From Joseph Conrad's The Tale.
I'm wondering about the meaning of the word sagacity in the following context:
"The Commanding Officer and his Second in command discussed the object with understanding. It appeared to them to be not so much a proof of the sagacity as of the activity of certain neutrals. This activity had in many cases taken the form of replenishing the stores of certain submarines at sea."
First of all, it refers to a proof of the sagacity of certain neutrals, doesn't it? I mean, not simply a proof of the sagacity of something in general (within the context)?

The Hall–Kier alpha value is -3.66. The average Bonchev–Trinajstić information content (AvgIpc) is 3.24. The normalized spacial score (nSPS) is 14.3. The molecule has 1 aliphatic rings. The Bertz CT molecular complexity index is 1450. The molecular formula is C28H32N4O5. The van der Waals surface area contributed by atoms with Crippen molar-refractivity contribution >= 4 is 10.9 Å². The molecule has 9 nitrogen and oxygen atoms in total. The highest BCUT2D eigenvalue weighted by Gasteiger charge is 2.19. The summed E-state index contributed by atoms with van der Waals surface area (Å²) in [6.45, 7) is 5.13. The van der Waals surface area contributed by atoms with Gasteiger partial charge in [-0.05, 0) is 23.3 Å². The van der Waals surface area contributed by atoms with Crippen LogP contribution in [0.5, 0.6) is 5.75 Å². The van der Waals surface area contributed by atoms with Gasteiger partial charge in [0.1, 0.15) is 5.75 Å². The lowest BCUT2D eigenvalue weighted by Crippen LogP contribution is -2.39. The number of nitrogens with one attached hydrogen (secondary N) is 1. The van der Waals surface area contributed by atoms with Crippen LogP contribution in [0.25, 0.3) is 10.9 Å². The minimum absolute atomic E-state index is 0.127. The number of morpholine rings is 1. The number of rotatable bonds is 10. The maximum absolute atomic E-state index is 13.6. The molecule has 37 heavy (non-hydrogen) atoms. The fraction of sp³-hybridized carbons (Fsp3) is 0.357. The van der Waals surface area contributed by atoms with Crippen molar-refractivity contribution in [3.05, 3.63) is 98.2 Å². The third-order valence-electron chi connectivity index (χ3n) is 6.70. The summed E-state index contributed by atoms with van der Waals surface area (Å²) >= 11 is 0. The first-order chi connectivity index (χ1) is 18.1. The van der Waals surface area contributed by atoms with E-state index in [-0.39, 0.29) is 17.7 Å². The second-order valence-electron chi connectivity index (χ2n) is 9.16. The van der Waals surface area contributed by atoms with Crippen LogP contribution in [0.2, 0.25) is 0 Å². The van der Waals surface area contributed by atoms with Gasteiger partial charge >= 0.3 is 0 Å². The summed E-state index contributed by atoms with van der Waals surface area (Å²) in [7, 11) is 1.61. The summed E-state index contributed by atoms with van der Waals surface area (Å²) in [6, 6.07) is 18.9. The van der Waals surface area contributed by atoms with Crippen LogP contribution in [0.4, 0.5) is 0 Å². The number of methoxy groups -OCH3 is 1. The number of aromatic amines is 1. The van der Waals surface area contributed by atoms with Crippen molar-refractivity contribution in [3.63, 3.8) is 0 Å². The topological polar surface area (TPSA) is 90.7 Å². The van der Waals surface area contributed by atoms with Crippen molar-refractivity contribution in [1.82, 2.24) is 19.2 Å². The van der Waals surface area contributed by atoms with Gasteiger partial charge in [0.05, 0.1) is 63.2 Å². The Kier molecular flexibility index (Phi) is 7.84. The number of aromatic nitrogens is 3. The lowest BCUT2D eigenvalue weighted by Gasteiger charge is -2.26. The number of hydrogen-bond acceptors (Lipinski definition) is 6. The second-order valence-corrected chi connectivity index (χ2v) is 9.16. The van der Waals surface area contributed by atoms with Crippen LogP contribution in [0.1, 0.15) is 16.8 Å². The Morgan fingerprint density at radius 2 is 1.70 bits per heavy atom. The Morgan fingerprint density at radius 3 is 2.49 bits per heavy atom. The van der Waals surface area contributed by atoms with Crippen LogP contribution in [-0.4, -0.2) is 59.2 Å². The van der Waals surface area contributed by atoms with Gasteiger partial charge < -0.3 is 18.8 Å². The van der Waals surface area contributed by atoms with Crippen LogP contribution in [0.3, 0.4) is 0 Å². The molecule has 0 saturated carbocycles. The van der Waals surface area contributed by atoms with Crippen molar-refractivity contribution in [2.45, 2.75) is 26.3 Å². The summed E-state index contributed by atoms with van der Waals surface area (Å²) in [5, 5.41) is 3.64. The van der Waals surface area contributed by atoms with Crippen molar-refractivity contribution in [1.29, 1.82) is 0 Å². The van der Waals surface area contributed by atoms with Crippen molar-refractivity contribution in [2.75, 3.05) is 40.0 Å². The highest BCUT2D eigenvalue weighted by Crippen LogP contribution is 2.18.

Second, what does sagacity mean here? It can't mean soundness of judgment etc. Does it lean towards words like wiliness or something similar, or what?
So what you're saying is that:
"It appeared to them to be not so much a proof of the good judgement of certain neutrals as of the activity of them"??
Hm, I could go along with that, but I'm still not sure what Conrad would mean by it. It does imply some sort of ironic point of view, doesn't it? I mean towards the neutrals; that they really aren't bright enough to know what they are doing? But then again, if I'm not completely misinformed, Conrad had some personal experiences of WWI. I think!
Perhaps not quite so damning as "not bright enough" - rather that the activity is not part of an overall plan, which would have needed forethought and assessment of a (in this case) naval situation.